By Raymond Neupert/South Metro Observer

WESTON, Wis. – Wisconsin’s Public Service Commission is now taking public comments on a proposed water utility rate increase for the village of Weston, the first water rate hike since 2009.

Weston is requesting a 22 percent increase in their revenues to pay for a number of infrastructure improvements in the village’s water and sewer system. Village administrator Daniel Guild says this is something that has to happen every so often.

“Infrastructure does not stay in perfect condition forever,” Guild said. “But that increase is going to be used to maintain the system, to address the parts of the distribution system that are aging.”

Weston village residents currently pay the lowest price for municipal water in the Wausau Metro area, according to Guild.

Over the past year, village officials evaluated its rates with the help of financial and engineering consultants who are jointly recommending the increase, according to Keith Donner, Weston’s director of public works. In the latest village newsletter, Donner wrote that the rate increases are needed to keep up with current and projected costs that have risen over time.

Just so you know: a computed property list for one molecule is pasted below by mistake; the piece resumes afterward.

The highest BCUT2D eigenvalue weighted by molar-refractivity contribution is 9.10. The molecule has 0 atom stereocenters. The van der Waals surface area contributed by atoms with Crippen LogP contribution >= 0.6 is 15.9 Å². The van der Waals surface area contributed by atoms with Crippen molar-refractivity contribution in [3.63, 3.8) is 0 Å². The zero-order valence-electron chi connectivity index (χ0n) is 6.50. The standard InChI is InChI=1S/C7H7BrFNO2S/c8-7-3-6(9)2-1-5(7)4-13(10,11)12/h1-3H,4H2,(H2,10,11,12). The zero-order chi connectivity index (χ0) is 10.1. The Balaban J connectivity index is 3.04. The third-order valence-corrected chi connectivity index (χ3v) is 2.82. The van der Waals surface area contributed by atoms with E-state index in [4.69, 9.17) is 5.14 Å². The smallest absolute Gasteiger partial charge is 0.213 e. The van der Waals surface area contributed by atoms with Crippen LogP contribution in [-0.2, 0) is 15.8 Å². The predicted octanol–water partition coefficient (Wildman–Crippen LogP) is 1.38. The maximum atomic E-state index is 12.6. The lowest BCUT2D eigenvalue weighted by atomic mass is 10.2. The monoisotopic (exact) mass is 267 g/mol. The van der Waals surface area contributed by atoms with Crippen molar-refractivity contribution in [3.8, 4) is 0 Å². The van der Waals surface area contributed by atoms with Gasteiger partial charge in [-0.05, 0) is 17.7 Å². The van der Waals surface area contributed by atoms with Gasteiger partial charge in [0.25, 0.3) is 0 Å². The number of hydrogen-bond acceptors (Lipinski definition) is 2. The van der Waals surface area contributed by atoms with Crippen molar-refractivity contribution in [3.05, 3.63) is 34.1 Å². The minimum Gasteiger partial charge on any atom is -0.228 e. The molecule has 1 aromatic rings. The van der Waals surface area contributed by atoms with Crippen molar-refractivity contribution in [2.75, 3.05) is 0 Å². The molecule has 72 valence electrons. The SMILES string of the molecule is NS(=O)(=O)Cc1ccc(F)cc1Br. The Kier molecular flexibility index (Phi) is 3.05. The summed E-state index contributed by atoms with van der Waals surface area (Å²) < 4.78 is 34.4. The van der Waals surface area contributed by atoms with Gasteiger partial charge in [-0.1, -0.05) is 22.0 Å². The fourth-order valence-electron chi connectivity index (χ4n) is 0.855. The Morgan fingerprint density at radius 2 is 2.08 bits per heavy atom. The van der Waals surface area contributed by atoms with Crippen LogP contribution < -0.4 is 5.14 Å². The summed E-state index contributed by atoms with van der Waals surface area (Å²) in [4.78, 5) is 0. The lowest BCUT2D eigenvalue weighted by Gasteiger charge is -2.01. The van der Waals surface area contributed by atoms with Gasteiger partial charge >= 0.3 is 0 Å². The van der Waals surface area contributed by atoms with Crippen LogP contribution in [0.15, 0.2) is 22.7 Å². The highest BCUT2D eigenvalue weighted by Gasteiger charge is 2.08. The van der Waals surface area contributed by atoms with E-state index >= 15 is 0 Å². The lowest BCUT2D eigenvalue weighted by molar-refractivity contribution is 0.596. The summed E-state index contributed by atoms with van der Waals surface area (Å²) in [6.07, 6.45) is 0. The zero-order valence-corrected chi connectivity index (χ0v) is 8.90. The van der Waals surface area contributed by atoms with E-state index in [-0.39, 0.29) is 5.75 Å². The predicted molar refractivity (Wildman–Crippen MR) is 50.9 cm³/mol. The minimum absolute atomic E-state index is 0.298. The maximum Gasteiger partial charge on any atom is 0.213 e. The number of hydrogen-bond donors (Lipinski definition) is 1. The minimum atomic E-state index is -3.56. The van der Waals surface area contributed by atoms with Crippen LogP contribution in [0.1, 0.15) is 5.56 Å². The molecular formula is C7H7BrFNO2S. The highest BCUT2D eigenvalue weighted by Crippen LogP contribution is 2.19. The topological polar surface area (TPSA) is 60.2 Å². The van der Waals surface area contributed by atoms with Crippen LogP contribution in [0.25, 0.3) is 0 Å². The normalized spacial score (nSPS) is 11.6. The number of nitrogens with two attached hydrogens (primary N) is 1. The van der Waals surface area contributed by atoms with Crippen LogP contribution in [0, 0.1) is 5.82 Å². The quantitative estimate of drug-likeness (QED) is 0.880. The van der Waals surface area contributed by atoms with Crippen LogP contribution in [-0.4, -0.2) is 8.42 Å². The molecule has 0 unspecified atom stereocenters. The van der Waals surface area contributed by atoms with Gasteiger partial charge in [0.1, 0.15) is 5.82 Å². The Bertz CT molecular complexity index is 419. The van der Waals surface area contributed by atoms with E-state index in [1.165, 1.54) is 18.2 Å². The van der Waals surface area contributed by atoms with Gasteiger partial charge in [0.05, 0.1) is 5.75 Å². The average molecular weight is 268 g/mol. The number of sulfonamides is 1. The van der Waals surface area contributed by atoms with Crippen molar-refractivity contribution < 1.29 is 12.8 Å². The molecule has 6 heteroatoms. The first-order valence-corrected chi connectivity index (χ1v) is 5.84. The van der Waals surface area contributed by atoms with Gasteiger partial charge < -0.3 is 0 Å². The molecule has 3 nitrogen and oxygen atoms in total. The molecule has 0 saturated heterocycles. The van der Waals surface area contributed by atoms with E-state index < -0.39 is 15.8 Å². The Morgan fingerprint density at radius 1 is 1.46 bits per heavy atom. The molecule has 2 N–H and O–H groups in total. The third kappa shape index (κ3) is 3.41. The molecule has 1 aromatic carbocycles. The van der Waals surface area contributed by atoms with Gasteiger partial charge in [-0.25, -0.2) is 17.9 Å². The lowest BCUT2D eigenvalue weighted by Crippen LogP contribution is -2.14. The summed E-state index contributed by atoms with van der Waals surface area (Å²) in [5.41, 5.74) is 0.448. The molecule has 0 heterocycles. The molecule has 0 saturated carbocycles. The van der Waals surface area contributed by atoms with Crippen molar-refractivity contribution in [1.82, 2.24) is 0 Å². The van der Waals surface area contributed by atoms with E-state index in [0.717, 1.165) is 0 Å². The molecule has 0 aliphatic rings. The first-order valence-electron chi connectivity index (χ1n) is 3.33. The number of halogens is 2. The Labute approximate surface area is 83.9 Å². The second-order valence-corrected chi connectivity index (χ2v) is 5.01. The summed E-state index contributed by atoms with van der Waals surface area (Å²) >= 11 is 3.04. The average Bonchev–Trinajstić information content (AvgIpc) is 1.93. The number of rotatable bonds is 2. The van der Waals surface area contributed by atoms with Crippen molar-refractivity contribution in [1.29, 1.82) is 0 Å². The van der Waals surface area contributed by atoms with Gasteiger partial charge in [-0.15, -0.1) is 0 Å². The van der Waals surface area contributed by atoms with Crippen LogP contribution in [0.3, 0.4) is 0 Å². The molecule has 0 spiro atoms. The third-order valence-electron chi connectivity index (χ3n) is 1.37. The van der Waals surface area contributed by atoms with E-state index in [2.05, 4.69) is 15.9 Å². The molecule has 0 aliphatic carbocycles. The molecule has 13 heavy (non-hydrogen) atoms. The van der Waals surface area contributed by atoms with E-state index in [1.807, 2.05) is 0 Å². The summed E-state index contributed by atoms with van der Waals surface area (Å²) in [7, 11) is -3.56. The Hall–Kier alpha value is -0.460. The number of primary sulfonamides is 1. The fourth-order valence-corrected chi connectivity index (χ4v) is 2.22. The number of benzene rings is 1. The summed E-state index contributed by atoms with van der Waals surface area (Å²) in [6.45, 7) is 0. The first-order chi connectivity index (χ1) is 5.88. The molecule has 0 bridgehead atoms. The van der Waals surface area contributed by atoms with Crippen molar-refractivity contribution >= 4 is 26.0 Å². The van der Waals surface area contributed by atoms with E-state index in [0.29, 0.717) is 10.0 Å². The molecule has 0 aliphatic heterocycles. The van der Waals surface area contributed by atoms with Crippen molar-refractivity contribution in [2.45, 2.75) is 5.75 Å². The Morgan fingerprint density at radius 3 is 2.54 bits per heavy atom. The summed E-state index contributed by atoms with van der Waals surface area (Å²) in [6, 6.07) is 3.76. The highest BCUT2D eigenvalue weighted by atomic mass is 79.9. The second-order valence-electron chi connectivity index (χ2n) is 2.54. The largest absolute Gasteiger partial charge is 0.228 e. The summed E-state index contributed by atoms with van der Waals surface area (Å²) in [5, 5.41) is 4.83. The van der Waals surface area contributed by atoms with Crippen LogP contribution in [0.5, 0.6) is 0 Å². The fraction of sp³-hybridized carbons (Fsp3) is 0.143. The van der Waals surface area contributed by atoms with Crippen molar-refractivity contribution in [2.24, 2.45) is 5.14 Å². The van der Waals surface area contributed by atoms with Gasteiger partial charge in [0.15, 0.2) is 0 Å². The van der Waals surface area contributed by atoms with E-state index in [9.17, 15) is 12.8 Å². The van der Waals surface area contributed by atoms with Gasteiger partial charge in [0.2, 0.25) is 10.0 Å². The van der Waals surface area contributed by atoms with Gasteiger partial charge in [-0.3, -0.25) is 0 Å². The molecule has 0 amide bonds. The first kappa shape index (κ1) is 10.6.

A 17 percent sewer rate increase is also proposed.

Following the implementation of the rate increases, Weston expects its rates for the combined water and sewer bill will still be at or slightly below the average for the Wausau urbanized area, plus Stevens Point, Merrill, and Marshfield, according to Donner.

One question that can’t be answered right now is just how much rates will go up for each customer if the request is approved. The PSC has the ability to approve any, all, or none of the requested projects that the village wants to do.

“We don’t know what they’re going to determine the base charge will be, and we don’t know what the consumption charge after that will be,” Guild said.

Under the current system, Weston residents pay one flat fee for the first 12,000 gallons they use in a quarter, and an increased charge for the next 17,500 gallons.

One major change under the village’s request is a capital program to upgrade water meters in homes.

“We’re going to be upgrading to the radio read system, which will allow utility data to be electronically transmitted to the municipal center, rather than having our guys head out to check every meter individually,” Guild said.

Guild says that will free up employees to return to the duties of maintaining the water system. The new system will also allow the utility to move to monthly billing of residents in order to help even out their bill payments.

The Public Service Commission will be taking comments through June 30 at